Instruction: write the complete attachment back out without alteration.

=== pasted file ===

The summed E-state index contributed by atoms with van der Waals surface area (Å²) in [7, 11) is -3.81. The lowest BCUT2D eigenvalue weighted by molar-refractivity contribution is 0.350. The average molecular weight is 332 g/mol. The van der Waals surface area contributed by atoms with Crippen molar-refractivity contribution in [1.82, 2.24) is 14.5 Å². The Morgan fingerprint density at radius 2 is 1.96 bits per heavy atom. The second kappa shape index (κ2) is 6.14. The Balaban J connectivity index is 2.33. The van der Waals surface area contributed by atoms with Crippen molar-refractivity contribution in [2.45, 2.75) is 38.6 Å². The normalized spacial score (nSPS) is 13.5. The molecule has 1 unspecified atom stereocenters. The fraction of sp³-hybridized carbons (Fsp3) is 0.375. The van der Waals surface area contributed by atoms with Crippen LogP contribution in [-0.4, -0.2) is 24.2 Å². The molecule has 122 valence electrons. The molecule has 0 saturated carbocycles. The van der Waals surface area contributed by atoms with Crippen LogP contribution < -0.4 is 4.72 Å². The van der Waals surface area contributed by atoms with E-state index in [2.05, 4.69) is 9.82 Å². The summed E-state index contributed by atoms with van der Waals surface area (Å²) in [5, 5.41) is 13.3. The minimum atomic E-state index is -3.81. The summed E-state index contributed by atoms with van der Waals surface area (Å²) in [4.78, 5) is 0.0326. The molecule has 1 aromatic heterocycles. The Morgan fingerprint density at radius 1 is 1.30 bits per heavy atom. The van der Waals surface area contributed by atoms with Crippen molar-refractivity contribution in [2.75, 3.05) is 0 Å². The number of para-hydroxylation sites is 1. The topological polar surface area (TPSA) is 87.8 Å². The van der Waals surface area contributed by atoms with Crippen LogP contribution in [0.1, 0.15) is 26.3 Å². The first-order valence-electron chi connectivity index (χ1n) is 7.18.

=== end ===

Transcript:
The summed E-state index contributed by atoms with van der Waals surface area (Å²) in [7, 11) is -3.81. The lowest BCUT2D eigenvalue weighted by molar-refractivity contribution is 0.350. The average molecular weight is 332 g/mol. The van der Waals surface area contributed by atoms with Crippen molar-refractivity contribution in [1.82, 2.24) is 14.5 Å². The Morgan fingerprint density at radius 2 is 1.96 bits per heavy atom. The second kappa shape index (κ2) is 6.14. The Balaban J connectivity index is 2.33. The van der Waals surface area contributed by atoms with Crippen molar-refractivity contribution in [2.45, 2.75) is 38.6 Å². The normalized spacial score (nSPS) is 13.5. The molecule has 1 unspecified atom stereocenters. The fraction of sp³-hybridized carbons (Fsp3) is 0.375. The van der Waals surface area contributed by atoms with Crippen LogP contribution in [-0.4, -0.2) is 24.2 Å². The molecule has 122 valence electrons. The molecule has 0 saturated carbocycles. The van der Waals surface area contributed by atoms with Crippen LogP contribution < -0.4 is 4.72 Å². The van der Waals surface area contributed by atoms with E-state index in [2.05, 4.69) is 9.82 Å². The summed E-state index contributed by atoms with van der Waals surface area (Å²) in [5, 5.41) is 13.3. The minimum atomic E-state index is -3.81. The summed E-state index contributed by atoms with van der Waals surface area (Å²) in [4.78, 5) is 0.0326. The molecule has 1 aromatic heterocycles. The Morgan fingerprint density at radius 1 is 1.30 bits per heavy atom. The van der Waals surface area contributed by atoms with Crippen molar-refractivity contribution in [2.75, 3.05) is 0 Å². The number of para-hydroxylation sites is 1. The topological polar surface area (TPSA) is 87.8 Å². The van der Waals surface area contributed by atoms with Crippen LogP contribution in [0.1, 0.15) is 26.3 Å². The first-order valence-electron chi connectivity index (χ1n) is 7.18.